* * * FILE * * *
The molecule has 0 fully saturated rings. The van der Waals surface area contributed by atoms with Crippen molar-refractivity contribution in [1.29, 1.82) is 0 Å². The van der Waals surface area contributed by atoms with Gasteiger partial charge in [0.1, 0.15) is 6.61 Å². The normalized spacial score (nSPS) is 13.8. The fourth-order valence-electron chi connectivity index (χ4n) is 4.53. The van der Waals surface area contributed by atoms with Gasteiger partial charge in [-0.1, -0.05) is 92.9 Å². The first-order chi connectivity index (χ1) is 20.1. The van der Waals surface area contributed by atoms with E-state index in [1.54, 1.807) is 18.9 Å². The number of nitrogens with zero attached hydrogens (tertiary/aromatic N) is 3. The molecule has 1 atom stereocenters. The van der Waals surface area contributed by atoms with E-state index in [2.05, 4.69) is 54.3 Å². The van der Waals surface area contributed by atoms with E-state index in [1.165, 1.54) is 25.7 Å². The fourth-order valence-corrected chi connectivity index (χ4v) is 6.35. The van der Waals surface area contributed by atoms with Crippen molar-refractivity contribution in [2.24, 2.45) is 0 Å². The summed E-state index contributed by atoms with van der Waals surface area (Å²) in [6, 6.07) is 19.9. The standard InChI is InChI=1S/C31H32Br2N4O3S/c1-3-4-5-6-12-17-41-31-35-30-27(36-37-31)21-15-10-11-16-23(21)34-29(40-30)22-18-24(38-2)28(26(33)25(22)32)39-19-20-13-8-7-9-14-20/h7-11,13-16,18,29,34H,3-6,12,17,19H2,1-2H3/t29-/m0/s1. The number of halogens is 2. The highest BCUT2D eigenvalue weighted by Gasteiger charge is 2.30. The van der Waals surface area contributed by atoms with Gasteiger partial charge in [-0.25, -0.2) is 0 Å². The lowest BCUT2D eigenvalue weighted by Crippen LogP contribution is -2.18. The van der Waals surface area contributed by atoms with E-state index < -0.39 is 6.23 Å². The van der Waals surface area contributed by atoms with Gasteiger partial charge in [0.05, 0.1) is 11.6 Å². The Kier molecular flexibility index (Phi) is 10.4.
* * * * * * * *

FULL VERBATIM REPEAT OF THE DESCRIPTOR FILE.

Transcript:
The molecule has 0 fully saturated rings. The van der Waals surface area contributed by atoms with Crippen molar-refractivity contribution in [1.29, 1.82) is 0 Å². The van der Waals surface area contributed by atoms with Gasteiger partial charge in [0.1, 0.15) is 6.61 Å². The normalized spacial score (nSPS) is 13.8. The fourth-order valence-electron chi connectivity index (χ4n) is 4.53. The van der Waals surface area contributed by atoms with Gasteiger partial charge in [-0.1, -0.05) is 92.9 Å². The first-order chi connectivity index (χ1) is 20.1. The van der Waals surface area contributed by atoms with E-state index in [1.54, 1.807) is 18.9 Å². The number of nitrogens with zero attached hydrogens (tertiary/aromatic N) is 3. The molecule has 1 atom stereocenters. The van der Waals surface area contributed by atoms with E-state index in [2.05, 4.69) is 54.3 Å². The van der Waals surface area contributed by atoms with E-state index in [1.165, 1.54) is 25.7 Å². The fourth-order valence-corrected chi connectivity index (χ4v) is 6.35. The van der Waals surface area contributed by atoms with Crippen molar-refractivity contribution in [2.24, 2.45) is 0 Å². The summed E-state index contributed by atoms with van der Waals surface area (Å²) in [6, 6.07) is 19.9. The standard InChI is InChI=1S/C31H32Br2N4O3S/c1-3-4-5-6-12-17-41-31-35-30-27(36-37-31)21-15-10-11-16-23(21)34-29(40-30)22-18-24(38-2)28(26(33)25(22)32)39-19-20-13-8-7-9-14-20/h7-11,13-16,18,29,34H,3-6,12,17,19H2,1-2H3/t29-/m0/s1. The number of halogens is 2. The highest BCUT2D eigenvalue weighted by Gasteiger charge is 2.30. The van der Waals surface area contributed by atoms with Gasteiger partial charge in [-0.25, -0.2) is 0 Å². The lowest BCUT2D eigenvalue weighted by Crippen LogP contribution is -2.18. The van der Waals surface area contributed by atoms with E-state index < -0.39 is 6.23 Å². The van der Waals surface area contributed by atoms with Gasteiger partial charge in [0.05, 0.1) is 11.6 Å². The Kier molecular flexibility index (Phi) is 10.4.